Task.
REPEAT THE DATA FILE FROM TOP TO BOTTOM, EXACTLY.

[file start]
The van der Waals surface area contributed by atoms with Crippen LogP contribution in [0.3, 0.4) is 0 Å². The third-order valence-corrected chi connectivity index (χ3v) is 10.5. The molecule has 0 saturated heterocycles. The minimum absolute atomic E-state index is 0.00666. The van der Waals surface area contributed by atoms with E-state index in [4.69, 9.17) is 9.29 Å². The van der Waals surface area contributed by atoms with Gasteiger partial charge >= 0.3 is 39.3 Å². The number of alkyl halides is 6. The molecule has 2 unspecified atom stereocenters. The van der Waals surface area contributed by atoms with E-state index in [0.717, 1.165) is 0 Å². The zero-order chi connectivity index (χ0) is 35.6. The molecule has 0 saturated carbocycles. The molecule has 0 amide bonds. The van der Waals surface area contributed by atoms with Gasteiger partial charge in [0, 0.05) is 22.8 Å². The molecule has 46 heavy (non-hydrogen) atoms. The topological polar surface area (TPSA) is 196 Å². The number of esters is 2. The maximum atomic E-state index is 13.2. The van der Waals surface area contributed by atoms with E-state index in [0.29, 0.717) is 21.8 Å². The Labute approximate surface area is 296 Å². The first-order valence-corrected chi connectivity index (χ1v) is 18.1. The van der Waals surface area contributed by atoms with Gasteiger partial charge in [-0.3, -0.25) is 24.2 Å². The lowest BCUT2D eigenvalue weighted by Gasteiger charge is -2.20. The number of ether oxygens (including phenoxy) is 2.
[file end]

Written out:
The van der Waals surface area contributed by atoms with Crippen LogP contribution in [0.3, 0.4) is 0 Å². The third-order valence-corrected chi connectivity index (χ3v) is 10.5. The molecule has 0 saturated heterocycles. The minimum absolute atomic E-state index is 0.00666. The van der Waals surface area contributed by atoms with E-state index in [4.69, 9.17) is 9.29 Å². The van der Waals surface area contributed by atoms with Gasteiger partial charge >= 0.3 is 39.3 Å². The number of alkyl halides is 6. The molecule has 2 unspecified atom stereocenters. The van der Waals surface area contributed by atoms with E-state index in [0.717, 1.165) is 0 Å². The zero-order chi connectivity index (χ0) is 35.6. The molecule has 0 saturated carbocycles. The molecule has 0 amide bonds. The van der Waals surface area contributed by atoms with Gasteiger partial charge in [0, 0.05) is 22.8 Å². The molecule has 46 heavy (non-hydrogen) atoms. The topological polar surface area (TPSA) is 196 Å². The number of esters is 2. The maximum atomic E-state index is 13.2. The van der Waals surface area contributed by atoms with E-state index in [0.29, 0.717) is 21.8 Å². The Labute approximate surface area is 296 Å². The first-order valence-corrected chi connectivity index (χ1v) is 18.1. The van der Waals surface area contributed by atoms with Gasteiger partial charge in [-0.3, -0.25) is 24.2 Å². The lowest BCUT2D eigenvalue weighted by Gasteiger charge is -2.20. The number of ether oxygens (including phenoxy) is 2.